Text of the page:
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Loggins and Messina and musical fascism


Exactly what did I buy when I bought a Loggins and Messina song?

My college roommate Arnie would have smiled yesterday if he had caught me on iTunes buying the Loggins and Messina song "Angry Eyes."

Arnie and I, you see, had musical tastes that had just a small slice in common. I was, to borrow a phrase from Mott the Hoople's Ian Hunter, a 96-decibel freak, while Arnie liked mellower stuff, such as Loggins and Messina.

I didn't like a lot of Arnie's music, but he didn't care for a lot of mine—say, Frank Zappa and the Mothers of Invention. The foundation of our friendship, though, was far more substantial than our musical tastes. It's been more than 40 years since our lives' roads diverged, but certain songs make me think of him—anything by Stephen Stills, Neil Young or the Eagles. This was in the early Seventies. Arnie was way out in front of the Eagles' days of massive popularity.

Yesterday, "Angry Eyes" ambushed me on Sirius, and I thought, "This sounds pretty good," but I remembered the song as having a soft spot about halfway through, a place where the integrity of the song fell apart and turned it into a musical doughnut. If it does, though, I didn't hear it yesterday, so I bought the song.


You could say I wasn't really buying the song. The musicianship is good, but no one really stands out. The song's chorus is hook-y, but it wasn't that, either. And it's never been on my "I gotta add this song to my collection" list. In fact, nothing by Loggins and Messina has ever been on that list. Maybe after hearing it, I was buying a slice in time—something that brought back pleasant memories of times gone by and a valuable friendship.

Music for me has always been about not only the beat, but also associations, or at least the feelings the song evokes. Jethro Tull's "We Used to Know" is a great example. I've never been in a situation that's exactly like the song's story, but the last four lines get to me every time:

Each to his own way. I'll go mine
Best of luck with what you find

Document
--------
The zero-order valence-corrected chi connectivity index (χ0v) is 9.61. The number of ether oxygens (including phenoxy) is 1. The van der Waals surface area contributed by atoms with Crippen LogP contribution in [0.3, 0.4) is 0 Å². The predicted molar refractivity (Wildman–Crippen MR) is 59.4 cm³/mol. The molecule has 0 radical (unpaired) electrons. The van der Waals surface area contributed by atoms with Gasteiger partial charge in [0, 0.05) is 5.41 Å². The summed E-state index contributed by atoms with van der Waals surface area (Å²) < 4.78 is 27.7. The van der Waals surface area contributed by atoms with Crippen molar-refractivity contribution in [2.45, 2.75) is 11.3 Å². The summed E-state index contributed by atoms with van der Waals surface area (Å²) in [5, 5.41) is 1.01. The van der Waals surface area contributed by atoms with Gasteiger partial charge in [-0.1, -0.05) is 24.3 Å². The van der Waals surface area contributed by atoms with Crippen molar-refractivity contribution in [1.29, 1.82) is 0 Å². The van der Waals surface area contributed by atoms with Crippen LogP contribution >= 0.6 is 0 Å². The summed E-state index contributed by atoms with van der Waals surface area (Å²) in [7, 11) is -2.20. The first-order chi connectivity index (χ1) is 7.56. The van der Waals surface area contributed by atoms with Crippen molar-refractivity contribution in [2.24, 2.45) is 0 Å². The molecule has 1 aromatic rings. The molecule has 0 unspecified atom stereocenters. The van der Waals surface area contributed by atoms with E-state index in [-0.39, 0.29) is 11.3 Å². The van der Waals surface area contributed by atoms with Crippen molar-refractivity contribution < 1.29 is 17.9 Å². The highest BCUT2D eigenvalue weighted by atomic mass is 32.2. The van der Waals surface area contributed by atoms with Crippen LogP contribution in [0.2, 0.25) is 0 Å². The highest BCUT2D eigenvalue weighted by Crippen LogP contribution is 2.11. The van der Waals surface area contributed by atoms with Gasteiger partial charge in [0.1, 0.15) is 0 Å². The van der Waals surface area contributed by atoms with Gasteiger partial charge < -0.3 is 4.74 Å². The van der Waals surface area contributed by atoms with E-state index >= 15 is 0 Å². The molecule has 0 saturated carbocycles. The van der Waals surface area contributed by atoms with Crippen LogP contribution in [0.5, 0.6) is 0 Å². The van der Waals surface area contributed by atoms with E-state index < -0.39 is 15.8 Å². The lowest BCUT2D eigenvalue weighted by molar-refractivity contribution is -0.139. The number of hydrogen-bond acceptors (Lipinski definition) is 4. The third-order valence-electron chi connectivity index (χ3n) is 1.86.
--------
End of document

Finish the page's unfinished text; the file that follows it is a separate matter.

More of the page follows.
But for your own sake remember times
We used to know
.
Over the weekend, something besides "Angry Eyes" reminded me of how powerful the attraction is. In The Guardian on Saturday, a writer named John Harris wrote an article headlined "Coldplay: How can something so banal be so powerful?"

I have one Coldplay album in my musical library, and the only reason I bought it was because I had heard Brian Eno was producing it. As it turned out, it sounded as if he was trying to make the band sound like U2, so I lost interest—not because I don't like U2, but because I was looking for something different. I have no opinion of Coldplay or the album one way or the other; in fact, I can only remember a snippet or two from just a couple of songs on the album.

The readers' comments on the story were more interesting than the story. I've taken part many, many times in the give-and-take they reflected. Some readers loved Coldplay. Others loathed them. The writer was praised. The writer was slagged. Other bands were dragged into the argument. Some were hated, while others were not. Fans of the band, or anti-fans, were insulted by the other side. The question of what makes "good" music was treated like a volleyball. The commenters tried to be as shocking as possible. The comments encapsulated everything about being a rock fan.

As an example, I once had a friend who was convinced Bachman-Turner Overdrive was a great band because they were so popular. I tried to convince him that popularity and greatness were entirely different things. We went round and round, and neither of our minds was changed. (Of course, he's still wrong.)

I also liked to push people's buttons about their favorite acts—telling a friend who was a Dylan fan that Dylan "wrote one, maybe two, good songs," or saying, "Two words come to mind when you mention the Eagles: 'Wretched excess,'", or referring to Led Zeppelin's "Kashmir" as "the most pretentious song in rock history."

But one particular reader's comment hit the bull's eye for me:

Silly article and on the whole predictably silly comments—perhaps inevitable when a subject like Coldplay is presented to the Guardian commentariat. The popularity of Coldplay would have been well understood by someone like Dennis Potter.

"When people say, 'Oh, listen, they're playing our song,'" Potter said, "they don't mean, 'Our song, this little cheap, tinkling, syncopated piece of rubbish is what we felt when we met.' What they're saying is, 'That song reminds me of the tremendous feeling we had when we met.' Some of the songs I use are great anyway, but the cheaper songs are still in the direct line of descent from David's Psalms. They're saying, 'Listen, the world isn't quite like this, the world is better than this, there is love in it,' 'There's you and me in it,' or 'The sun is shining in it.' So-called dumb people, simple people, uneducated people, have as authentic and profound depth of feeling as the most educated on earth. Anyone who says different is a fascist."